Korean Mystery Film “Madonna” Graded with DaVinci Resolve
Blackmagic Design announced that the Korean mystery film “Madonna,” which premiered as one of the official selections in the Un Certain Regard section at Cannes Film Festival, was graded with DaVinci Resolve Studio by Eligio Kim at Seoul based KT&G Sangsangmadang.
Written and directed by Shin Su-won, “Madonna” follows Moon Hye-rim (Seo Young-hee), an assistant nurse at a hospital, who is offered a deal by hospital supervisor Kim Sang-woo (Kim Young-min) to find the family of a brain dead girl nicknamed “Madonna” (Kwon So-hyun) and persuade them to donate the girl’s heart to Sang-woo’s paralyzed father. Moon, however, uncovers Madonna’s extremely painful past as her investigation intensifies.
The story unfolds mostly in a hospital ward, which director Shin wanted to appear filled with an atmosphere of death. Eligio Kim created the “death” look with a low key style in DaVinci Resolve, but the director thought the faces of the characters in the resulting images were not bright enough.
“When I was making the low key style, the faces went darker than in the original footage and it became difficult to see the facial expressions. That was the biggest challenge as brightening faces would bring about intensive tracking work,” said Kim. “Fortunately, DaVinci Resolve’s tracking feature saved me a lot of time by automatically tracking the faces in most of the shots with accuracy.”
“Madonna” was shot on a low budget, and the cinematographer chose a contrasty gamma curve designed for a quick turnaround time with shooting. “This also made the initial editing easier but the simplicity came at the expense of flexibility in color grading,” said Eligio Kim. “For more room for creativity in the final color grade, we decided to replace that contrasty curve with a flat log curve and apply a LUT provided by DaVinci Resolve to the footage.”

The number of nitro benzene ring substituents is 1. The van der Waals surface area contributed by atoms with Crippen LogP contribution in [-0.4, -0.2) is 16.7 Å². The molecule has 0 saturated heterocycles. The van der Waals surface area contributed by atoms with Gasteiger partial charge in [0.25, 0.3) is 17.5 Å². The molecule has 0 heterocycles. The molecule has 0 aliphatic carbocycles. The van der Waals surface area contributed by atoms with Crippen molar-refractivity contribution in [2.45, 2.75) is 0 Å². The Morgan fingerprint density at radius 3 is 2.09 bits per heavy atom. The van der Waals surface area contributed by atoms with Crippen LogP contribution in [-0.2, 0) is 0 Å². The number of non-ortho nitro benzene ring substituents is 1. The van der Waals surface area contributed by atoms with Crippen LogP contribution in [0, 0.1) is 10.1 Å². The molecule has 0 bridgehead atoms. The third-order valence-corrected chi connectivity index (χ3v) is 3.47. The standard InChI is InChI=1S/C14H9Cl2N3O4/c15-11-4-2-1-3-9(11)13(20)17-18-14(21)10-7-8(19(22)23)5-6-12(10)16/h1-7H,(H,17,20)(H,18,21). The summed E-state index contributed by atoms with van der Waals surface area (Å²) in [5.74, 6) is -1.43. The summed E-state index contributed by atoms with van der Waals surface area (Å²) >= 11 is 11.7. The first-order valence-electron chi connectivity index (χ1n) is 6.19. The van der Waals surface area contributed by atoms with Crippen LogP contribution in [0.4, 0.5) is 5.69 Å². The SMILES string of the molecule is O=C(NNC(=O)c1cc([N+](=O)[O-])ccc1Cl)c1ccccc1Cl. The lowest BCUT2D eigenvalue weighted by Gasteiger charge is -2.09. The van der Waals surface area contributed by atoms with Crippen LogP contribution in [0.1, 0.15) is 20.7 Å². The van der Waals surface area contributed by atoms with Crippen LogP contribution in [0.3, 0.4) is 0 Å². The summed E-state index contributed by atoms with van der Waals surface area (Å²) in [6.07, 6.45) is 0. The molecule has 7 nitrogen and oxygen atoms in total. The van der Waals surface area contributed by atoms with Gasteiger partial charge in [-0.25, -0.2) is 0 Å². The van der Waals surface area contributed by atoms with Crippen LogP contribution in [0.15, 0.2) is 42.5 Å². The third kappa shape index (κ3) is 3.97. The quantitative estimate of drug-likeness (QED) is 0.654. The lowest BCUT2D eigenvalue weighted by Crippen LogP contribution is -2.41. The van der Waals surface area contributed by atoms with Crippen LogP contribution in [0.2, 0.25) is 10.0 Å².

He continued, “Changing gamma for the footage can be time consuming if you don’t take the proper measures, as it might not only affect Gamma space itself but also other metadata, which would result in more color correction work for each shot.”
“Knowing DaVinci Resolve could work with a wide range of different formats, including the file that stores the metadata for the footage, we changed the Gamma Space option by simply selecting the log curve while leaving any other metadata intact. Easy and simple,” he concluded.
“Madonna” premiered at the Cannes International Film Festival and received a rave response in the Un Certain Regard section.